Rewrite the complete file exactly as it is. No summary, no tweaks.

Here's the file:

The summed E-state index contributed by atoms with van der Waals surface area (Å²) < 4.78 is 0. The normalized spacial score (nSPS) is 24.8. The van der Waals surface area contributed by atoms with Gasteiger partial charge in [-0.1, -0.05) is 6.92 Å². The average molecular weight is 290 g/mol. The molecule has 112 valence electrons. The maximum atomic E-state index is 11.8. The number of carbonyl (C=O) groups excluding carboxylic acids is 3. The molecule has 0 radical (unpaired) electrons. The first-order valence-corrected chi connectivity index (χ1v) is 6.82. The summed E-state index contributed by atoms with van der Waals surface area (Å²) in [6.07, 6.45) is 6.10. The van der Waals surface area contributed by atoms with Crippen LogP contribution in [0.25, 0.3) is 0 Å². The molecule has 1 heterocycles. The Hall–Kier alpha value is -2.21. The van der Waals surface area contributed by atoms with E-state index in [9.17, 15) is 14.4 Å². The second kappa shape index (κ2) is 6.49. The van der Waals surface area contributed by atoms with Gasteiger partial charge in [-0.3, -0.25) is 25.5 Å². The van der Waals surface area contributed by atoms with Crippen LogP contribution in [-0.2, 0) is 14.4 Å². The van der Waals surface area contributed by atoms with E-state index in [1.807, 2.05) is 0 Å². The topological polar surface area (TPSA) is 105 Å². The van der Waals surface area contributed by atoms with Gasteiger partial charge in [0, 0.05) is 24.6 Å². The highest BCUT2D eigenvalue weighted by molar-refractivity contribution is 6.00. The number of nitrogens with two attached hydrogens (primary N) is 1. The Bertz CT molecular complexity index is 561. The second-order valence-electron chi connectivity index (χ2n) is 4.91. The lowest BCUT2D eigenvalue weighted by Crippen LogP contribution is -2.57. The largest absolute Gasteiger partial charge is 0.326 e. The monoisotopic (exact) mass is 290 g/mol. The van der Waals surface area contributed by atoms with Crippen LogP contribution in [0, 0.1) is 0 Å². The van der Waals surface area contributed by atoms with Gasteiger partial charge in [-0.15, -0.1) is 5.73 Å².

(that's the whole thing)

The summed E-state index contributed by atoms with van der Waals surface area (Å²) < 4.78 is 0. The normalized spacial score (nSPS) is 24.8. The van der Waals surface area contributed by atoms with Gasteiger partial charge in [-0.1, -0.05) is 6.92 Å². The average molecular weight is 290 g/mol. The molecule has 112 valence electrons. The maximum atomic E-state index is 11.8. The number of carbonyl (C=O) groups excluding carboxylic acids is 3. The molecule has 0 radical (unpaired) electrons. The first-order valence-corrected chi connectivity index (χ1v) is 6.82. The summed E-state index contributed by atoms with van der Waals surface area (Å²) in [6.07, 6.45) is 6.10. The van der Waals surface area contributed by atoms with Crippen LogP contribution in [0.25, 0.3) is 0 Å². The molecule has 1 heterocycles. The Hall–Kier alpha value is -2.21. The van der Waals surface area contributed by atoms with E-state index in [9.17, 15) is 14.4 Å². The second kappa shape index (κ2) is 6.49. The van der Waals surface area contributed by atoms with Gasteiger partial charge in [-0.3, -0.25) is 25.5 Å². The van der Waals surface area contributed by atoms with Crippen LogP contribution in [-0.2, 0) is 14.4 Å². The van der Waals surface area contributed by atoms with E-state index in [1.807, 2.05) is 0 Å². The topological polar surface area (TPSA) is 105 Å². The van der Waals surface area contributed by atoms with Gasteiger partial charge in [0, 0.05) is 24.6 Å². The highest BCUT2D eigenvalue weighted by molar-refractivity contribution is 6.00. The number of nitrogens with two attached hydrogens (primary N) is 1. The Bertz CT molecular complexity index is 561. The second-order valence-electron chi connectivity index (χ2n) is 4.91. The lowest BCUT2D eigenvalue weighted by Crippen LogP contribution is -2.57. The largest absolute Gasteiger partial charge is 0.326 e. The monoisotopic (exact) mass is 290 g/mol. The van der Waals surface area contributed by atoms with Crippen LogP contribution in [0, 0.1) is 0 Å². The van der Waals surface area contributed by atoms with Gasteiger partial charge in [-0.15, -0.1) is 5.73 Å².